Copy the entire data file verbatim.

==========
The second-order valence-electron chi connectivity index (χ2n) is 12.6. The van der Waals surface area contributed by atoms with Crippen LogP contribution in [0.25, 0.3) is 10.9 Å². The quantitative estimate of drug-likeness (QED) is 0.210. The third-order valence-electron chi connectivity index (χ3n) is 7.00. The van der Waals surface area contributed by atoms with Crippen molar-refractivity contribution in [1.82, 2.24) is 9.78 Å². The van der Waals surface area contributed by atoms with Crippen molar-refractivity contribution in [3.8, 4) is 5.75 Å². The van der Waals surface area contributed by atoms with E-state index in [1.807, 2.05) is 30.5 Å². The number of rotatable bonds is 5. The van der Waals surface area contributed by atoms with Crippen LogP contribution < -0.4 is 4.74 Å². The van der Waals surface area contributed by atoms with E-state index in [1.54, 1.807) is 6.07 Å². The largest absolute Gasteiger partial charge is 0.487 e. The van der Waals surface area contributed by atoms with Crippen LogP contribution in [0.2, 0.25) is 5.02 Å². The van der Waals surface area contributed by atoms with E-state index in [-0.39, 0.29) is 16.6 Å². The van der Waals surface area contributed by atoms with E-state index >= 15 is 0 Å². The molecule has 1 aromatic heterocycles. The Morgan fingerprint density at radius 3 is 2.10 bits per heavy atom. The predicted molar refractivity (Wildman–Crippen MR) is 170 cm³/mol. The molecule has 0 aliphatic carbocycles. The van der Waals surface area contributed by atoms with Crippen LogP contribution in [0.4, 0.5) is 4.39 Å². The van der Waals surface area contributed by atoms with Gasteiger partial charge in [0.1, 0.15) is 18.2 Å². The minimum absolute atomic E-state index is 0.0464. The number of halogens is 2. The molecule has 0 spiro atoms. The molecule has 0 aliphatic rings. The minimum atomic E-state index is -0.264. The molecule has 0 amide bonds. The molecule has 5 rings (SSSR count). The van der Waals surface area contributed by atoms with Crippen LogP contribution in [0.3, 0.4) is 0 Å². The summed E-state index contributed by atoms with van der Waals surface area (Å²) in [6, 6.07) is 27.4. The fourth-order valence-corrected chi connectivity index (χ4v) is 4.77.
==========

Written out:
The second-order valence-electron chi connectivity index (χ2n) is 12.6. The van der Waals surface area contributed by atoms with Crippen LogP contribution in [0.25, 0.3) is 10.9 Å². The quantitative estimate of drug-likeness (QED) is 0.210. The third-order valence-electron chi connectivity index (χ3n) is 7.00. The van der Waals surface area contributed by atoms with Crippen molar-refractivity contribution in [1.82, 2.24) is 9.78 Å². The van der Waals surface area contributed by atoms with Crippen molar-refractivity contribution in [3.8, 4) is 5.75 Å². The van der Waals surface area contributed by atoms with E-state index in [1.807, 2.05) is 30.5 Å². The number of rotatable bonds is 5. The van der Waals surface area contributed by atoms with Crippen LogP contribution < -0.4 is 4.74 Å². The van der Waals surface area contributed by atoms with E-state index in [1.54, 1.807) is 6.07 Å². The largest absolute Gasteiger partial charge is 0.487 e. The van der Waals surface area contributed by atoms with Crippen LogP contribution in [0.2, 0.25) is 5.02 Å². The van der Waals surface area contributed by atoms with E-state index in [-0.39, 0.29) is 16.6 Å². The van der Waals surface area contributed by atoms with E-state index >= 15 is 0 Å². The molecule has 1 aromatic heterocycles. The Morgan fingerprint density at radius 3 is 2.10 bits per heavy atom. The predicted molar refractivity (Wildman–Crippen MR) is 170 cm³/mol. The molecule has 0 aliphatic carbocycles. The van der Waals surface area contributed by atoms with Crippen LogP contribution in [0.4, 0.5) is 4.39 Å². The van der Waals surface area contributed by atoms with Gasteiger partial charge in [0.1, 0.15) is 18.2 Å². The minimum absolute atomic E-state index is 0.0464. The number of halogens is 2. The molecule has 0 spiro atoms. The molecule has 0 aliphatic rings. The minimum atomic E-state index is -0.264. The molecule has 0 amide bonds. The molecule has 5 rings (SSSR count). The van der Waals surface area contributed by atoms with Crippen LogP contribution in [0.3, 0.4) is 0 Å². The summed E-state index contributed by atoms with van der Waals surface area (Å²) in [6, 6.07) is 27.4. The fourth-order valence-corrected chi connectivity index (χ4v) is 4.77.